Retailers are banking on the confidence of U.S. consumer spending on retail goods and services heading into 2016. It is also foreseen that demand for physical retail space remains strong with a modest level of new store construction and deliveries. However, it is not only enough for retailers to expect a good location to attract shoppers. According to JLL's James Cook, Americas Director of Retail Research, retailers and shopping centers will have to focus even more on value and entertainment to attract shoppers. The trend is changing towards “going small” with large anchors developing smaller footprints, while creating a more lifestyle oriented approach to the mall and shopping center.
Most shoppers are looking for low prices and a memorable experience. They want a “treasure hunt experience” that is surprisingly fun and entertaining when obtaining a discount. Brick-and-mortar stores have to work harder than ever before to combat sales lost to e-commerce and online purchases. Several economists predict that Amazon will surpass Macy's as the top U.S. retailer of apparel by 2017.
Although aggregate gross demand for physical stores will be trending slightly upward, there will be a lot more mergers and consolidations to accommodate omni-channel retail. The trend of merging and consolidating is evident to the anticipation of rising retail sales and growth. “We expect core retail sales to grow 5.3% in 2016,” says Scott Hoyt, senior director of consumer economics for Moody's Analytics, a research firm based in West Chester, Pennsylvania. (Core retail sales exclude volatile revenues from auto sales and gas stations). This is good news for retailers since it is more than the 4.2% rate anticipated in 2015, which was slightly better than the 3.9% growth in 2014.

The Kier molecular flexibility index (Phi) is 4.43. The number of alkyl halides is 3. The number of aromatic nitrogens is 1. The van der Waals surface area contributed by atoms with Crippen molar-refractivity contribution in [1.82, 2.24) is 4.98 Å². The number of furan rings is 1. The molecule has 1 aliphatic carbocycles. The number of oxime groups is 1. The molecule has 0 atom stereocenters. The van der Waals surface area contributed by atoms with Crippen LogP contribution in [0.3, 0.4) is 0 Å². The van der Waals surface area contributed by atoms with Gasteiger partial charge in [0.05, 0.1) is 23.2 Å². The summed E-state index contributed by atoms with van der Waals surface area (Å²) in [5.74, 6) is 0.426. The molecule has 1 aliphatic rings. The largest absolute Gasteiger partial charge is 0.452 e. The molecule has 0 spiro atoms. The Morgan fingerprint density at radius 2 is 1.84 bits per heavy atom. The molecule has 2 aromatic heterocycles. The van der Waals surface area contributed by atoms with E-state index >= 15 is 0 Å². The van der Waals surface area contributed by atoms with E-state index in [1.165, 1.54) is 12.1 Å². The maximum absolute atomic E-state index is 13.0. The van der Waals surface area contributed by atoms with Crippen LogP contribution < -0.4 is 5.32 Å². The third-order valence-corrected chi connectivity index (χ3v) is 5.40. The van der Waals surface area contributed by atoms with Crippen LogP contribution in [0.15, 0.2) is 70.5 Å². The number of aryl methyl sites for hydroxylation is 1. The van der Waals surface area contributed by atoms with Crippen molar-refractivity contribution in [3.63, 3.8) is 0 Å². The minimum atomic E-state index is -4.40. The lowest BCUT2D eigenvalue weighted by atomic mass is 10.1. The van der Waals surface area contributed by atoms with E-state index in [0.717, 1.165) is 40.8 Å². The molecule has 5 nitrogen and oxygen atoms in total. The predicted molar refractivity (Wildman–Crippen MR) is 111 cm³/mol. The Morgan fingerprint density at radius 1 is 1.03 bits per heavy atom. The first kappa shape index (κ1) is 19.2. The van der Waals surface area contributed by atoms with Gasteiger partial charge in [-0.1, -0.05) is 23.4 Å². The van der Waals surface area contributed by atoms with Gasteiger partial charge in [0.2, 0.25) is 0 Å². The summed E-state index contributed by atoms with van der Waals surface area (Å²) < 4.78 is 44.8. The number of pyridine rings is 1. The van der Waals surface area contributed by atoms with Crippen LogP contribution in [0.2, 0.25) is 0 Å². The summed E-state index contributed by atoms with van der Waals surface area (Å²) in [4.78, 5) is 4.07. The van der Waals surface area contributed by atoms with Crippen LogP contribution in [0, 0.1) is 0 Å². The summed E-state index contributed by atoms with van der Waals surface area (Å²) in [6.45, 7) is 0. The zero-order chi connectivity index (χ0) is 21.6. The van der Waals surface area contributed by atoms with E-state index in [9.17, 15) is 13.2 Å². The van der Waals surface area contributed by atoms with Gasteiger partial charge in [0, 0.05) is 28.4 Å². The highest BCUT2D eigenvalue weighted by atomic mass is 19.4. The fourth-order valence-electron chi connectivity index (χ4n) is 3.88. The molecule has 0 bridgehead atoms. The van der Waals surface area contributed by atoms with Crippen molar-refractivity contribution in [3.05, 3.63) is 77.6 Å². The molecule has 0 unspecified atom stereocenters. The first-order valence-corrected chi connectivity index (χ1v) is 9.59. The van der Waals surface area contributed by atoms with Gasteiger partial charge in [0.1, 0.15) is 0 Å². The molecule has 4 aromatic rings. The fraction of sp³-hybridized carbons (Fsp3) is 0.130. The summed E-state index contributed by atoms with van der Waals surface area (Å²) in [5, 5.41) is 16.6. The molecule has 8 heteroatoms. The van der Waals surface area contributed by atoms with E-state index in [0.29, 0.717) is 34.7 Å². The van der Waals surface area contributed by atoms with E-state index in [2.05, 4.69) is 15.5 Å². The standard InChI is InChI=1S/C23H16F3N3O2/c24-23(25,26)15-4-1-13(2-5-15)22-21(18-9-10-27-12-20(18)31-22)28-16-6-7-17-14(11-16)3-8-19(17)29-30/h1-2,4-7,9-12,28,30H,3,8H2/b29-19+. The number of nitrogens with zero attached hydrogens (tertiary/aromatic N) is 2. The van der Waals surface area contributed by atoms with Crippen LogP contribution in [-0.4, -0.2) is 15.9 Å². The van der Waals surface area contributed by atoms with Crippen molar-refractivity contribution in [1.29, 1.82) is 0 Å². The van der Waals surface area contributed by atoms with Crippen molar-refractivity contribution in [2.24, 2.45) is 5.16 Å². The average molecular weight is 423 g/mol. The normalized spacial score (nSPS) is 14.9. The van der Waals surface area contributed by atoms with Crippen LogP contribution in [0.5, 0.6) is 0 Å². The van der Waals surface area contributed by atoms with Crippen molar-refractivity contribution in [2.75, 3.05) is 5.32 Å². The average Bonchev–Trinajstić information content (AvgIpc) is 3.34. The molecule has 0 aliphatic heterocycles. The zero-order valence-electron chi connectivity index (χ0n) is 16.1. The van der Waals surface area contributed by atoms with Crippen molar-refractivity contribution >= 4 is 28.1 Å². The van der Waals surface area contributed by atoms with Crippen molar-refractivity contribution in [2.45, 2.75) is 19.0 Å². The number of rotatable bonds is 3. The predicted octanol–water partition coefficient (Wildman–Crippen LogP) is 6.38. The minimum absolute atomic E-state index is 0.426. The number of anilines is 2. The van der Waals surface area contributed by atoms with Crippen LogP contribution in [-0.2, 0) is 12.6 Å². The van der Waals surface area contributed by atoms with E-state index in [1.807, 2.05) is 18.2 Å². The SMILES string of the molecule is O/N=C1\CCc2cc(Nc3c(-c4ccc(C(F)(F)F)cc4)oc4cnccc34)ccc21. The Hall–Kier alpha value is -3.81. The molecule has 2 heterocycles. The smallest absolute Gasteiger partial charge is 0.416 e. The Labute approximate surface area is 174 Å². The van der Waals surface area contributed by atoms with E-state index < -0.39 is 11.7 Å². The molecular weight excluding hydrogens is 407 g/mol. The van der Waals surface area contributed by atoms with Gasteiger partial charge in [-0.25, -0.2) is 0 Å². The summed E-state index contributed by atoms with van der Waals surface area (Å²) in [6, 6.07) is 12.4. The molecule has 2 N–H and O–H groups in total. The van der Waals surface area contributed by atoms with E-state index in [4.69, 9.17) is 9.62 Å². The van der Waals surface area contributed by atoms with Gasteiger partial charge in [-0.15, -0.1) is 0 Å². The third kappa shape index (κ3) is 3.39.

What seems to be the main theme this New Year is that value for shoppers seeking bargains coincides with value for investors shifting from “malls and large shopping centers down to smaller strip and neighborhood centers,” as stated by CoStar Portfolio Strategy Senior Real Estate Economist, Ryan McCullough. Small centers are now where the growth is at with an improving housing market and low unemployment. The “going small” trend will increase the number of large anchor and big box spaces being re-purposed into smaller footprints, to house multiple junior anchor uses moving ahead.